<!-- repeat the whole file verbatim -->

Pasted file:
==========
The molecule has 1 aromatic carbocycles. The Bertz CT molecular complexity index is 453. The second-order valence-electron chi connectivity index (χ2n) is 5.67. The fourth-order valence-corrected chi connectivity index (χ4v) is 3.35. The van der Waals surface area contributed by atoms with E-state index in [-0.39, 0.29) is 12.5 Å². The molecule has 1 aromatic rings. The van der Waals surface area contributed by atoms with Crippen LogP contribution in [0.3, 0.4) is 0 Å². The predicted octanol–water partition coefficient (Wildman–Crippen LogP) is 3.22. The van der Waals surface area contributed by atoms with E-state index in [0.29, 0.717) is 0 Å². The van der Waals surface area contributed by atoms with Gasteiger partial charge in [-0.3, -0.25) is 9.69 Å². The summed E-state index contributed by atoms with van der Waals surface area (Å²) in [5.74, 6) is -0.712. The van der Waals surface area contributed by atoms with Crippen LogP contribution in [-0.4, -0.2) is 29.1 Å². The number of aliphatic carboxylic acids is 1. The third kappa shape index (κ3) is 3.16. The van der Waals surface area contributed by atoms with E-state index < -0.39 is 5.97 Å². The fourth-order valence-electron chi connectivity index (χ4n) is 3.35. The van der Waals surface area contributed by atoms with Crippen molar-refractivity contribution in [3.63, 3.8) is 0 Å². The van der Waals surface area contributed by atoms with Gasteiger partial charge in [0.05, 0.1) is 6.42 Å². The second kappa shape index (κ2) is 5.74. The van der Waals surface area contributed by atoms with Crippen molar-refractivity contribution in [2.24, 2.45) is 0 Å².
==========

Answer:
The molecule has 1 aromatic carbocycles. The Bertz CT molecular complexity index is 453. The second-order valence-electron chi connectivity index (χ2n) is 5.67. The fourth-order valence-corrected chi connectivity index (χ4v) is 3.35. The van der Waals surface area contributed by atoms with E-state index in [-0.39, 0.29) is 12.5 Å². The molecule has 1 aromatic rings. The van der Waals surface area contributed by atoms with Crippen LogP contribution in [0.3, 0.4) is 0 Å². The predicted octanol–water partition coefficient (Wildman–Crippen LogP) is 3.22. The van der Waals surface area contributed by atoms with E-state index in [0.29, 0.717) is 0 Å². The van der Waals surface area contributed by atoms with Gasteiger partial charge in [-0.3, -0.25) is 9.69 Å². The summed E-state index contributed by atoms with van der Waals surface area (Å²) in [5.74, 6) is -0.712. The van der Waals surface area contributed by atoms with Crippen LogP contribution in [-0.4, -0.2) is 29.1 Å². The number of aliphatic carboxylic acids is 1. The third kappa shape index (κ3) is 3.16. The van der Waals surface area contributed by atoms with E-state index < -0.39 is 5.97 Å². The fourth-order valence-electron chi connectivity index (χ4n) is 3.35. The van der Waals surface area contributed by atoms with Crippen molar-refractivity contribution in [3.63, 3.8) is 0 Å². The van der Waals surface area contributed by atoms with Gasteiger partial charge in [0.05, 0.1) is 6.42 Å². The second kappa shape index (κ2) is 5.74. The van der Waals surface area contributed by atoms with Crippen molar-refractivity contribution in [2.24, 2.45) is 0 Å².